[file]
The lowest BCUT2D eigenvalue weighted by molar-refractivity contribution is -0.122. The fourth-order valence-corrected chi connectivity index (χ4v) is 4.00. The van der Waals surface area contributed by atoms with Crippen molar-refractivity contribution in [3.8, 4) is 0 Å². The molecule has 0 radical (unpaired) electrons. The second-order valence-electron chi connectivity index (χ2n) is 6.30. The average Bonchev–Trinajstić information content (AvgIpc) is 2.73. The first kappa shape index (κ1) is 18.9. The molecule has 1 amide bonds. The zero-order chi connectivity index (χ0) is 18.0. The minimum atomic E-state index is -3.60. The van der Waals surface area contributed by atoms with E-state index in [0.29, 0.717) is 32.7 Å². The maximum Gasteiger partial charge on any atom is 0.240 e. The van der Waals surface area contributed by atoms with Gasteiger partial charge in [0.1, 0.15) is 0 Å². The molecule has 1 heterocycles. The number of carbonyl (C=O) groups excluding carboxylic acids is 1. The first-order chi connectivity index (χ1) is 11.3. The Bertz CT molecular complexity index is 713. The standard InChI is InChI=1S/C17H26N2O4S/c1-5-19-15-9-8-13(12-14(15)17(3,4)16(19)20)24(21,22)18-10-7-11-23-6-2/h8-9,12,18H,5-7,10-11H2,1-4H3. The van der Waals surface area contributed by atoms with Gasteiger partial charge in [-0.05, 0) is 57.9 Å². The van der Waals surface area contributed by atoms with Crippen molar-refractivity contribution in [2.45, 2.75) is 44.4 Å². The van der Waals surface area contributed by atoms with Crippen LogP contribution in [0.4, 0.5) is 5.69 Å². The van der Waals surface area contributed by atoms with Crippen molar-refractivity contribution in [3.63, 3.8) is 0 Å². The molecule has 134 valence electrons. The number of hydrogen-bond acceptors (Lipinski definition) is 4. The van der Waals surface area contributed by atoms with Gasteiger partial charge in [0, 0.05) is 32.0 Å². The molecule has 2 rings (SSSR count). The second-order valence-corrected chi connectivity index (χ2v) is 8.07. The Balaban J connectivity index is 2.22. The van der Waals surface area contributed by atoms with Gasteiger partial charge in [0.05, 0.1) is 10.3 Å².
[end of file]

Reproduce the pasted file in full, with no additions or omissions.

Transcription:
The lowest BCUT2D eigenvalue weighted by molar-refractivity contribution is -0.122. The fourth-order valence-corrected chi connectivity index (χ4v) is 4.00. The van der Waals surface area contributed by atoms with Crippen molar-refractivity contribution in [3.8, 4) is 0 Å². The molecule has 0 radical (unpaired) electrons. The second-order valence-electron chi connectivity index (χ2n) is 6.30. The average Bonchev–Trinajstić information content (AvgIpc) is 2.73. The first kappa shape index (κ1) is 18.9. The molecule has 1 amide bonds. The zero-order chi connectivity index (χ0) is 18.0. The minimum atomic E-state index is -3.60. The van der Waals surface area contributed by atoms with E-state index in [0.29, 0.717) is 32.7 Å². The maximum Gasteiger partial charge on any atom is 0.240 e. The van der Waals surface area contributed by atoms with Gasteiger partial charge in [0.1, 0.15) is 0 Å². The molecule has 1 heterocycles. The number of carbonyl (C=O) groups excluding carboxylic acids is 1. The first-order chi connectivity index (χ1) is 11.3. The Bertz CT molecular complexity index is 713. The standard InChI is InChI=1S/C17H26N2O4S/c1-5-19-15-9-8-13(12-14(15)17(3,4)16(19)20)24(21,22)18-10-7-11-23-6-2/h8-9,12,18H,5-7,10-11H2,1-4H3. The van der Waals surface area contributed by atoms with Gasteiger partial charge in [-0.05, 0) is 57.9 Å². The van der Waals surface area contributed by atoms with Crippen molar-refractivity contribution in [2.45, 2.75) is 44.4 Å². The van der Waals surface area contributed by atoms with Crippen LogP contribution in [0.4, 0.5) is 5.69 Å². The van der Waals surface area contributed by atoms with Crippen molar-refractivity contribution in [3.63, 3.8) is 0 Å². The molecule has 134 valence electrons. The number of hydrogen-bond acceptors (Lipinski definition) is 4. The van der Waals surface area contributed by atoms with Gasteiger partial charge in [0, 0.05) is 32.0 Å². The molecule has 2 rings (SSSR count). The second-order valence-corrected chi connectivity index (χ2v) is 8.07. The Balaban J connectivity index is 2.22. The van der Waals surface area contributed by atoms with Gasteiger partial charge in [0.05, 0.1) is 10.3 Å².